Leather0.42−0.31
Disinfectant/hospital0.400.20
Red berry fruits−0.41−0.42
Confection−0.40−0.56

The sensory properties of each experimental wine varied depending on the timing of smoke application. Single smoke exposure to grapevines at either 7 or 10 days post-veraison led to more intense ‘leather’, ‘smoked meat’, ‘burnt rubber’, and ‘disinfectant and hospital’ aromas in resultant wines at higher levels than other timings of smoke exposure (Figure 4). Single smoke exposure to grapevines at veraison and at 18, 21, and 24 days post-veraison subsequently produced wines with high aromas of ‘red berry fruits’ and ‘confection’ and low smoke aroma characteristics.

Discussion

  1. Top of page
  2. Abstract
  3. Introduction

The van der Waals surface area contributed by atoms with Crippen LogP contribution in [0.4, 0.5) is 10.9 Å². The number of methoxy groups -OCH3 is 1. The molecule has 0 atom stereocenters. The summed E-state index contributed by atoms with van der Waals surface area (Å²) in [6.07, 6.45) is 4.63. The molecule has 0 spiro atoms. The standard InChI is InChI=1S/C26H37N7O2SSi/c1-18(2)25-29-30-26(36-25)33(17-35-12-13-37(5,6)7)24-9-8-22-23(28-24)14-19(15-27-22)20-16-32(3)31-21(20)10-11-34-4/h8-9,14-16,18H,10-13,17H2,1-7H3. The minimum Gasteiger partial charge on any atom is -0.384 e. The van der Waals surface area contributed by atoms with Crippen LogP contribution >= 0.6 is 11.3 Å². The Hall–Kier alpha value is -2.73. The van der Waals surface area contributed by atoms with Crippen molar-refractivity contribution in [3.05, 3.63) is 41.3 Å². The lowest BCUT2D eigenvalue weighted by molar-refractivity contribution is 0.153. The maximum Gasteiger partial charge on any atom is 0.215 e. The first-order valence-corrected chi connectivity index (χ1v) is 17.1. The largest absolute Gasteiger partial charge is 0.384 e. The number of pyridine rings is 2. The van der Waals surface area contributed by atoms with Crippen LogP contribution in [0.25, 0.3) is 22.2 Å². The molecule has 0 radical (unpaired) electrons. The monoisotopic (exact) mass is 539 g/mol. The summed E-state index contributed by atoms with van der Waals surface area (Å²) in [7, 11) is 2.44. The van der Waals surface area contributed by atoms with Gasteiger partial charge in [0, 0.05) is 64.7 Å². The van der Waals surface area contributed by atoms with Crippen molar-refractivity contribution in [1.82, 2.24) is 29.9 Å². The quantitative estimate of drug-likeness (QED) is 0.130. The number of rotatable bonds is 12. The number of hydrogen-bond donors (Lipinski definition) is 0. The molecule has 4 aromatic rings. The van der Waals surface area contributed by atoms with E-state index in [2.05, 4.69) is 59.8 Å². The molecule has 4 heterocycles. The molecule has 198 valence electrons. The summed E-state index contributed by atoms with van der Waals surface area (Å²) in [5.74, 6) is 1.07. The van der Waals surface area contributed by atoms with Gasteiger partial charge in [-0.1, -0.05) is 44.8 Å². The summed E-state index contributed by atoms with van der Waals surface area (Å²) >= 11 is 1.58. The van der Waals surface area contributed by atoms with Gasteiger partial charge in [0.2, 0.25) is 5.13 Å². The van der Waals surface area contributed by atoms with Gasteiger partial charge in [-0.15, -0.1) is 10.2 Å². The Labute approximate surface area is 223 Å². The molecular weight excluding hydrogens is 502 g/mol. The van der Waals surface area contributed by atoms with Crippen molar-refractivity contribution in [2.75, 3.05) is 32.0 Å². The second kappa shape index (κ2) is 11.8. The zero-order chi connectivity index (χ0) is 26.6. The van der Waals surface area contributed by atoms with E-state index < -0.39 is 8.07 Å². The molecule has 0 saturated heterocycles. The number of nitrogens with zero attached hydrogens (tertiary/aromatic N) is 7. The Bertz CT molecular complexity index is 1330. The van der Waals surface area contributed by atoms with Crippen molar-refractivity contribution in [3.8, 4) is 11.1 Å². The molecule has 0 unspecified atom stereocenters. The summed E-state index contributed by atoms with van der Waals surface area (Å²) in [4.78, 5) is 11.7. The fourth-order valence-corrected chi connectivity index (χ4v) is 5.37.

4. Materials and methods
  5. Results
  6. Discussion
  7. Acknowledgements
  8. References

Previous research has shown that the postharvest smoke exposure of grapes affects the chemical composition and aroma of wine, leading to the development of perceivable smoke taint aromas (Kennison et al. 2007). The current study demonstrates that field exposure of grapevines to smoke can lead to the development of smoke taint in wine, the timing of smoke exposure to grapevines can influence the chemical and sensory properties of resultant wine, and repeated smoke exposure has a cumulative effect on the concentration of smoke-derived volatile compounds in resultant wines.